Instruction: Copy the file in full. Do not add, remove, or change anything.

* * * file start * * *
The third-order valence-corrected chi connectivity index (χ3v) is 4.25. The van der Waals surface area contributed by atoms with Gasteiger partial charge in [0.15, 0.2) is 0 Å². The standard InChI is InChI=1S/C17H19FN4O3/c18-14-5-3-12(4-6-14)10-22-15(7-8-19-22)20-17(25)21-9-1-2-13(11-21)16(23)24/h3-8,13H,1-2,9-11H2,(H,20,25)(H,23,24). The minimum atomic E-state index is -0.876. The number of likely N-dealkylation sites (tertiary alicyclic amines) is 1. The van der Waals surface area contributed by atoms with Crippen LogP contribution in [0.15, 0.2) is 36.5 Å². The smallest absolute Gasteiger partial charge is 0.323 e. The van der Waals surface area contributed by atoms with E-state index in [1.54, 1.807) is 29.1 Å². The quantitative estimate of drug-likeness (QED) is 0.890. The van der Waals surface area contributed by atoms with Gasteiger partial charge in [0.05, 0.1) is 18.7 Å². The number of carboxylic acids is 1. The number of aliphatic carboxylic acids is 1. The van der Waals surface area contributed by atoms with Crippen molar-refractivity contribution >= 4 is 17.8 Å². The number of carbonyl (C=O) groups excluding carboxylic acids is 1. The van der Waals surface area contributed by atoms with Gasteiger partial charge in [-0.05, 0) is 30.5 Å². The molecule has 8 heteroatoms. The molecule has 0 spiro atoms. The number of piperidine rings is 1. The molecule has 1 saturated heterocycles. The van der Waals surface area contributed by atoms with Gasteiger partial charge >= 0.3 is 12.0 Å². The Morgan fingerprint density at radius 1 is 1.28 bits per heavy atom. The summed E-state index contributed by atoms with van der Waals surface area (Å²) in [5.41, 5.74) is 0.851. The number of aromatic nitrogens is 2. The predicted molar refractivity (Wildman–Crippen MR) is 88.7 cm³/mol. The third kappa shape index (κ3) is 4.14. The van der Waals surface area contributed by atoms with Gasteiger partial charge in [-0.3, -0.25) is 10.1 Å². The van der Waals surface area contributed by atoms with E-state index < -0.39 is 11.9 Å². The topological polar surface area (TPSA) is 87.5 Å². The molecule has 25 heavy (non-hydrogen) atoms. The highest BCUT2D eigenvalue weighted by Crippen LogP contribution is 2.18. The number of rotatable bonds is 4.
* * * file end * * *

The third-order valence-corrected chi connectivity index (χ3v) is 4.25. The van der Waals surface area contributed by atoms with Gasteiger partial charge in [0.15, 0.2) is 0 Å². The standard InChI is InChI=1S/C17H19FN4O3/c18-14-5-3-12(4-6-14)10-22-15(7-8-19-22)20-17(25)21-9-1-2-13(11-21)16(23)24/h3-8,13H,1-2,9-11H2,(H,20,25)(H,23,24). The minimum atomic E-state index is -0.876. The number of likely N-dealkylation sites (tertiary alicyclic amines) is 1. The van der Waals surface area contributed by atoms with Crippen LogP contribution in [0.15, 0.2) is 36.5 Å². The smallest absolute Gasteiger partial charge is 0.323 e. The van der Waals surface area contributed by atoms with E-state index in [1.54, 1.807) is 29.1 Å². The quantitative estimate of drug-likeness (QED) is 0.890. The van der Waals surface area contributed by atoms with Gasteiger partial charge in [0.05, 0.1) is 18.7 Å². The number of carboxylic acids is 1. The number of aliphatic carboxylic acids is 1. The van der Waals surface area contributed by atoms with Crippen molar-refractivity contribution >= 4 is 17.8 Å². The number of carbonyl (C=O) groups excluding carboxylic acids is 1. The van der Waals surface area contributed by atoms with Gasteiger partial charge in [-0.05, 0) is 30.5 Å². The molecule has 8 heteroatoms. The molecule has 0 spiro atoms. The number of piperidine rings is 1. The molecule has 1 saturated heterocycles. The van der Waals surface area contributed by atoms with Gasteiger partial charge >= 0.3 is 12.0 Å². The Morgan fingerprint density at radius 1 is 1.28 bits per heavy atom. The summed E-state index contributed by atoms with van der Waals surface area (Å²) in [5.41, 5.74) is 0.851. The number of aromatic nitrogens is 2. The predicted molar refractivity (Wildman–Crippen MR) is 88.7 cm³/mol. The third kappa shape index (κ3) is 4.14. The van der Waals surface area contributed by atoms with Gasteiger partial charge in [-0.3, -0.25) is 10.1 Å². The van der Waals surface area contributed by atoms with E-state index < -0.39 is 11.9 Å². The topological polar surface area (TPSA) is 87.5 Å². The molecule has 25 heavy (non-hydrogen) atoms. The highest BCUT2D eigenvalue weighted by Crippen LogP contribution is 2.18. The number of rotatable bonds is 4.